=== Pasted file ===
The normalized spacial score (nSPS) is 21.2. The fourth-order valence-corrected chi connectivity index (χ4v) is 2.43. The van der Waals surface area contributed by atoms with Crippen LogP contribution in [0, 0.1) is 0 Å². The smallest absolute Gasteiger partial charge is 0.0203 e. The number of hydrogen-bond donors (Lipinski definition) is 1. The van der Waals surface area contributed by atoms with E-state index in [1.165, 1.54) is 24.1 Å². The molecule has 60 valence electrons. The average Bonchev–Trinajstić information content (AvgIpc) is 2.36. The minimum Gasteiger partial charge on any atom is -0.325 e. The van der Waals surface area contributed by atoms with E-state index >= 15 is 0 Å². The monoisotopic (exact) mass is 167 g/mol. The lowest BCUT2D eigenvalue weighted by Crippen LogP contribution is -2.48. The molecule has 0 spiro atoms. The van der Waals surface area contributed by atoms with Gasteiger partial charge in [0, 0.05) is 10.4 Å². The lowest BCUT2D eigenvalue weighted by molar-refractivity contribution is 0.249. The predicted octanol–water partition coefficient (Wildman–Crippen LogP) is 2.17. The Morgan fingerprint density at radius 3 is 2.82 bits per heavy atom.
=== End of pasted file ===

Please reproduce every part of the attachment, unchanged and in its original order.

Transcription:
The normalized spacial score (nSPS) is 21.2. The fourth-order valence-corrected chi connectivity index (χ4v) is 2.43. The van der Waals surface area contributed by atoms with Crippen LogP contribution in [0, 0.1) is 0 Å². The smallest absolute Gasteiger partial charge is 0.0203 e. The number of hydrogen-bond donors (Lipinski definition) is 1. The van der Waals surface area contributed by atoms with E-state index in [1.165, 1.54) is 24.1 Å². The molecule has 60 valence electrons. The average Bonchev–Trinajstić information content (AvgIpc) is 2.36. The minimum Gasteiger partial charge on any atom is -0.325 e. The van der Waals surface area contributed by atoms with E-state index >= 15 is 0 Å². The monoisotopic (exact) mass is 167 g/mol. The lowest BCUT2D eigenvalue weighted by Crippen LogP contribution is -2.48. The molecule has 0 spiro atoms. The van der Waals surface area contributed by atoms with Gasteiger partial charge in [0, 0.05) is 10.4 Å². The lowest BCUT2D eigenvalue weighted by molar-refractivity contribution is 0.249. The predicted octanol–water partition coefficient (Wildman–Crippen LogP) is 2.17. The Morgan fingerprint density at radius 3 is 2.82 bits per heavy atom.